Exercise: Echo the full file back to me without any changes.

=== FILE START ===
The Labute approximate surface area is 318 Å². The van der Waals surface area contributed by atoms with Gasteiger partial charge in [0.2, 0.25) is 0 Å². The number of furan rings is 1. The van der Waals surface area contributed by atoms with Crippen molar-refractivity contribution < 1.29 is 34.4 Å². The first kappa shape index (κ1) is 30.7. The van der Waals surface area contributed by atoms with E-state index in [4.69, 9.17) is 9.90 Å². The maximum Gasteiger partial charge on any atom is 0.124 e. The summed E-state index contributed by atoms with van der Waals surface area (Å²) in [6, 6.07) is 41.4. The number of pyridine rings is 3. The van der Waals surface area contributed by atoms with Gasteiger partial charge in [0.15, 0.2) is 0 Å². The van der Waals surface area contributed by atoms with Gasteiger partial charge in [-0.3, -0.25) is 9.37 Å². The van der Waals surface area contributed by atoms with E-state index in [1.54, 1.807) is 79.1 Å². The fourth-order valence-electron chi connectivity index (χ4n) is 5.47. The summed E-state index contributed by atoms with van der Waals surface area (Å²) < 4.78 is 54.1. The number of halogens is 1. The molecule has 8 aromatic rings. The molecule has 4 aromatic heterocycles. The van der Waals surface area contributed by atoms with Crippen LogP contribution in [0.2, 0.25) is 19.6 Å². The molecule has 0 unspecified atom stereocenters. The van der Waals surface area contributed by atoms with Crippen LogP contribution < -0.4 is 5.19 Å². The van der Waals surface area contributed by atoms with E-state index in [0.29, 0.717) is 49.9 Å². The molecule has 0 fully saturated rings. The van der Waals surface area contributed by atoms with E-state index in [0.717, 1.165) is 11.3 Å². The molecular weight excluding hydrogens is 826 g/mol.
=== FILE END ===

The Labute approximate surface area is 318 Å². The van der Waals surface area contributed by atoms with Gasteiger partial charge in [0.2, 0.25) is 0 Å². The number of furan rings is 1. The van der Waals surface area contributed by atoms with Crippen molar-refractivity contribution < 1.29 is 34.4 Å². The first kappa shape index (κ1) is 30.7. The van der Waals surface area contributed by atoms with E-state index in [4.69, 9.17) is 9.90 Å². The maximum Gasteiger partial charge on any atom is 0.124 e. The summed E-state index contributed by atoms with van der Waals surface area (Å²) in [6, 6.07) is 41.4. The number of pyridine rings is 3. The van der Waals surface area contributed by atoms with Gasteiger partial charge in [0.15, 0.2) is 0 Å². The van der Waals surface area contributed by atoms with Gasteiger partial charge in [-0.3, -0.25) is 9.37 Å². The van der Waals surface area contributed by atoms with E-state index in [1.54, 1.807) is 79.1 Å². The fourth-order valence-electron chi connectivity index (χ4n) is 5.47. The summed E-state index contributed by atoms with van der Waals surface area (Å²) < 4.78 is 54.1. The number of halogens is 1. The molecule has 8 aromatic rings. The molecule has 4 aromatic heterocycles. The van der Waals surface area contributed by atoms with Crippen LogP contribution in [0.2, 0.25) is 19.6 Å². The molecule has 0 unspecified atom stereocenters. The van der Waals surface area contributed by atoms with Crippen LogP contribution < -0.4 is 5.19 Å². The van der Waals surface area contributed by atoms with E-state index in [0.29, 0.717) is 49.9 Å². The molecule has 0 fully saturated rings. The van der Waals surface area contributed by atoms with E-state index in [0.717, 1.165) is 11.3 Å². The molecular weight excluding hydrogens is 826 g/mol.